Don’t you know paradise?: Visit Formentera.
Formentera is the smallest of the Balearic Islands, less than five thousand inhabitants and 82 squared kilometres. It is also the least developed touristically speaking. This makes the island attractive for all those who want to escape overcrowded destinations, looking for those secret places without having to cross the ocean. In the middle of the Mediterranean the island of Formentera rises up.
This small island grouped together with Ibiza and a few other small islets make up the Pitiusans. Among the Balearic Islands, it occupies the southern most point in the Balearic archipelago. The Peix and Prudent lakes can be found on the western side of the island. The La Savina port that is the only important safe shipping harbour can be found between them both. It is the place where the visitors who come on the boat from Ibiza arrive.
Formentera stands out for the purity of its waters and this is not just a cliché, its seas stand out for their great variety of shades of blue and green, catalogued as the best in the Mediterranean. It is separated from Ibiza by only 7 Km., known commonly as the ‘Es Freus’ (the strait) straits which is traditionally crossed by boat.
Almost all the island is flat with the exception of the Barbaria and La Mola hills. The centre of the island is characterised by a big depression that ends in two large ponds L’Estany del Peix, L’Estany Pudent and some almost abandoned salt works. This allows the island orography to be favourable for cycle tourism and for long treks to be able to enjoy the coastline dotted with white sandy beaches and crystal clear waters.
The ground is made of limestone that has helped the creation of caves in its cliffs. For scuba divers they have become attractive corners as well as the rich maritime fauna of its waters. In fact, up until the advent of tourism, agriculture, the salt works and fishing were the only things to appear on the local job front. This activity is carried out using the installations at Salinas salt works, Saona cove, Es Caló, Es Pujols, Migjorn beach and the s'Algar torrent, where fresh fish can eaten every day. (We recommend Cap Roig (Red Head), lobster and parrot fish). The local island cuisine is very similar to neighbouring Ibiza’s, ‘sofrit pagès’ (varied stew), ‘arròs de matances’ (rice from the slaughter), la’ ensalada de peix sec’ (sun dried fish salad) are typical, as are the delicious desserts such as ‘greixonera’ or ‘flaó’.
The municipality of Sant Francesc (Saint Francis) is the main town and is also the capital of the island of Formentera. It is to be found on the western side of the island. It grew up around the church fortress of San Francisco, built in 1726, alongside an old chapel. Other places of interest are Sant Ferran de Ses Roques, La Savina, Nostra Señora del Pilar and Es Pujols.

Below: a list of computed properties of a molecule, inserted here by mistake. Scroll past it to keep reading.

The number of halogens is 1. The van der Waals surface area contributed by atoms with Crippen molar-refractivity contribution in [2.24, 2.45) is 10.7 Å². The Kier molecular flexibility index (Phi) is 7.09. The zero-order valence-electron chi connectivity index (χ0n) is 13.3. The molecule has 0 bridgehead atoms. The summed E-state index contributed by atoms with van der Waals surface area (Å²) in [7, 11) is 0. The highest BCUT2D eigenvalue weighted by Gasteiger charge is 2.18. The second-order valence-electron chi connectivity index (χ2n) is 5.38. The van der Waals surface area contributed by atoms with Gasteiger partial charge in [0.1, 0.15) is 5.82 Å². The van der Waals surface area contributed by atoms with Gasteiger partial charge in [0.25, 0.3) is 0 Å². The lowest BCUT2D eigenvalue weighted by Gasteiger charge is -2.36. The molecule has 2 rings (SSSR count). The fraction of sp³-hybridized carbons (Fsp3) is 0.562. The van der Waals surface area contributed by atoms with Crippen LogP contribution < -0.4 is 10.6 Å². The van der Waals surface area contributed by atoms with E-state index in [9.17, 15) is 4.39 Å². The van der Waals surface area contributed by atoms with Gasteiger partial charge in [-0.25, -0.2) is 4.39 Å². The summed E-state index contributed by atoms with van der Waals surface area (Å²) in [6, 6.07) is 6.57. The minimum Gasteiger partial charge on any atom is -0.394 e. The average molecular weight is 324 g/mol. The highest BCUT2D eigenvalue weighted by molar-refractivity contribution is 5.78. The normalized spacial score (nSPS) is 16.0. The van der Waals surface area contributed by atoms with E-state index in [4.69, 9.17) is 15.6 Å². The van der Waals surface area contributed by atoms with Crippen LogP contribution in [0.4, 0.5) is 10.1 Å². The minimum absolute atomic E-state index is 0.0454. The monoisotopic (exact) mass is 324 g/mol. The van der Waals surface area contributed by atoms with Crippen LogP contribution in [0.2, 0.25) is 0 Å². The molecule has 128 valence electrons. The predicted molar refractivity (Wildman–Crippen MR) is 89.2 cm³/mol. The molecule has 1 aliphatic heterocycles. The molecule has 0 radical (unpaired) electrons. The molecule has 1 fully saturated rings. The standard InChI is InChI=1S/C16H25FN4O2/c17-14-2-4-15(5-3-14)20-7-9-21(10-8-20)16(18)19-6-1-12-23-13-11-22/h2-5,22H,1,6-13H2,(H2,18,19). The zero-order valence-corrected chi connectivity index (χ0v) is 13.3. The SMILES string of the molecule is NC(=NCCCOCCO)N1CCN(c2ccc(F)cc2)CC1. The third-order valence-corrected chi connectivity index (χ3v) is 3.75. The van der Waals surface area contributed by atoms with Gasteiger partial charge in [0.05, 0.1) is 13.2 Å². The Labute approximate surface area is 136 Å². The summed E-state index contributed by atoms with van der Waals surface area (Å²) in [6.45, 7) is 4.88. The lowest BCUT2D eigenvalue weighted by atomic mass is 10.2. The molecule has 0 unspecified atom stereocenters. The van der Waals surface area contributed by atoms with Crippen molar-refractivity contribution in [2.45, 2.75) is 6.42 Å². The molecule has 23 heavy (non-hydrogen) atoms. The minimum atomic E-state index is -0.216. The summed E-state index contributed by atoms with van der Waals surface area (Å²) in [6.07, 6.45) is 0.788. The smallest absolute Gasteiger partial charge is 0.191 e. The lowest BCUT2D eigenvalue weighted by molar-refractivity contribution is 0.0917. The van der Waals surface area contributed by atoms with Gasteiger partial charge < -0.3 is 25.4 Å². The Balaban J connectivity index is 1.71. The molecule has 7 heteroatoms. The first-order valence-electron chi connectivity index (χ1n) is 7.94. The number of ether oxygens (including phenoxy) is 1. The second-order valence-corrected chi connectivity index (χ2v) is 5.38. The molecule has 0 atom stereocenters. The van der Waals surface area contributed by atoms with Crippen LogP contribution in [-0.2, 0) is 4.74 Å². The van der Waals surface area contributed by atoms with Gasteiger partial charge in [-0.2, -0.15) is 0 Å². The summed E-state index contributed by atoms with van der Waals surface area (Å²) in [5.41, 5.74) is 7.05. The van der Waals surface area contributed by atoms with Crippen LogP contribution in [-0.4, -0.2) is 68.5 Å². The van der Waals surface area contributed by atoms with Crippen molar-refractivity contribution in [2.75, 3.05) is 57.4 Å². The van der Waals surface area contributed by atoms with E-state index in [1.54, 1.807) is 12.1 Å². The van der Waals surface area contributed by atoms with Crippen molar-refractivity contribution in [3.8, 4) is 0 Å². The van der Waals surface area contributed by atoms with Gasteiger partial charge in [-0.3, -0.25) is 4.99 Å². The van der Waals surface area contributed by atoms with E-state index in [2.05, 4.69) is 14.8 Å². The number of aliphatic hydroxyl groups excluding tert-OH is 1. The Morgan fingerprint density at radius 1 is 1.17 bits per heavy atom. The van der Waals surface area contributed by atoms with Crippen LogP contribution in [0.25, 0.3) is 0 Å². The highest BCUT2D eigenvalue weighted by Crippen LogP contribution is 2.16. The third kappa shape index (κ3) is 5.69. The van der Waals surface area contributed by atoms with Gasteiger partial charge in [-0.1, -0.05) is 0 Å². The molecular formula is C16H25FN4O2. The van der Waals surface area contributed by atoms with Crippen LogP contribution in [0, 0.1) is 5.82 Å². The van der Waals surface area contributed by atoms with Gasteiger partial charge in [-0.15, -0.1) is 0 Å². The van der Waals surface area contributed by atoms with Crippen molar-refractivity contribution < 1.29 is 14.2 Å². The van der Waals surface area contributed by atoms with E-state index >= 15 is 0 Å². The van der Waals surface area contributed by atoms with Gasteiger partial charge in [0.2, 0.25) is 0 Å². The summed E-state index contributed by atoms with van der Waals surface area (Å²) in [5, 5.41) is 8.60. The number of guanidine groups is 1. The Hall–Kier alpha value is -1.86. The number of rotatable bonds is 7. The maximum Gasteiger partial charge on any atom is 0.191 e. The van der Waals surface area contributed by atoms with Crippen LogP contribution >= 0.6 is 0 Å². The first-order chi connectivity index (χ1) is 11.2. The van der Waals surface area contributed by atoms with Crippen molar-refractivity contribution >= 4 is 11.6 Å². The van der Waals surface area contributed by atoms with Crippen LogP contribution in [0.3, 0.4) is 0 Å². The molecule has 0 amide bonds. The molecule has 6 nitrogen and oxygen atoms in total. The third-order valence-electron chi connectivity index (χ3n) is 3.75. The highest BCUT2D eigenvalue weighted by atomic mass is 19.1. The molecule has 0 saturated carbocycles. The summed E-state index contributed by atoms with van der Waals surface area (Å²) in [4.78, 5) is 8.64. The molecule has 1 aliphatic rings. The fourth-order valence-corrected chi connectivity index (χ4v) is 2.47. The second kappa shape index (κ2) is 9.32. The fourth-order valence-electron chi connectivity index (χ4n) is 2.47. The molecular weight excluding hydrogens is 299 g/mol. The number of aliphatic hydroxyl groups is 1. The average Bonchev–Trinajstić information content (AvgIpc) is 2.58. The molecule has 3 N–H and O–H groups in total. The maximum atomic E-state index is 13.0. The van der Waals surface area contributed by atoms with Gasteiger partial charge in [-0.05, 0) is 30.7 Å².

The history of Formentera is based on the axes and the bronze disk found on the island, creating controversy over whether the Pitiusan islands were in fact inhabited or not before the Punic colonisation. When it comes to Punic or Roman remains, little has been conserved. Everything leads to the idea that Formentera was uninhabited in ancient times. (Estrabón, the Ophiusa denomination) Norman attacks on Formentera were recorded during the Moorish occupation, and Saracens lived there at the time of the Catalonian conquest which took place in 1235.
Art lovers must not miss the chance to visit the megalithic funerary monument located in Ca na Costa, as well as the Sant Francesc Xavier church and the defense towers situated in Pi des Cátala, Punta Prima, La Gavina, L’Espalmador and la Torre des Cap.
The handicrafts on the island are the making of woollen garments, diligent metal, ceramic and leather work which can be admired at the markets which are set up daily in Sant Francesc and Es Puyols in summertime.
If you arrive one day in summertime, find out about the activities and if you can enjoy an authentic ‘ball pagès’ (rural country dance) in front of the Sant Francesc church or in any other square on the island.
You must not miss out on it, the Ibiza and Formentera regional dances are admired by folklorists from all over the world because of their such peculiar characteristics which proudly maintain their inherited traditions. Popular dances are organised where the people dress up in traditional dress especially for the occasion.
The women wear headscarves, shawls and aprons with a thousand flowers embroidered on them. Around their necks, on top of their outer shawls they wear their ‘emprendada’ jewellery that has been passed down from generation to generation, made up of priceless broaches and gold pendants. Music is never short and is played on local instruments: flutes, drums and some large castanets which are etched using fire. The ‘ball pagès’ (Country folk dance) starts with the music played on these instruments, this typical Pitusian dance also turns out to be the most interesting regional dance in the whole of the Balearic Islands.
Interesting information: Extension: 77km2 Population: 5,435 inhabitants. Markets: In summertime, daily. Local holidays: Sant Jaume (Saint James), (25th July), Santa Maria (5th August) and Sant Francesc Xavier (3rd December).
Más información: Formentera on line
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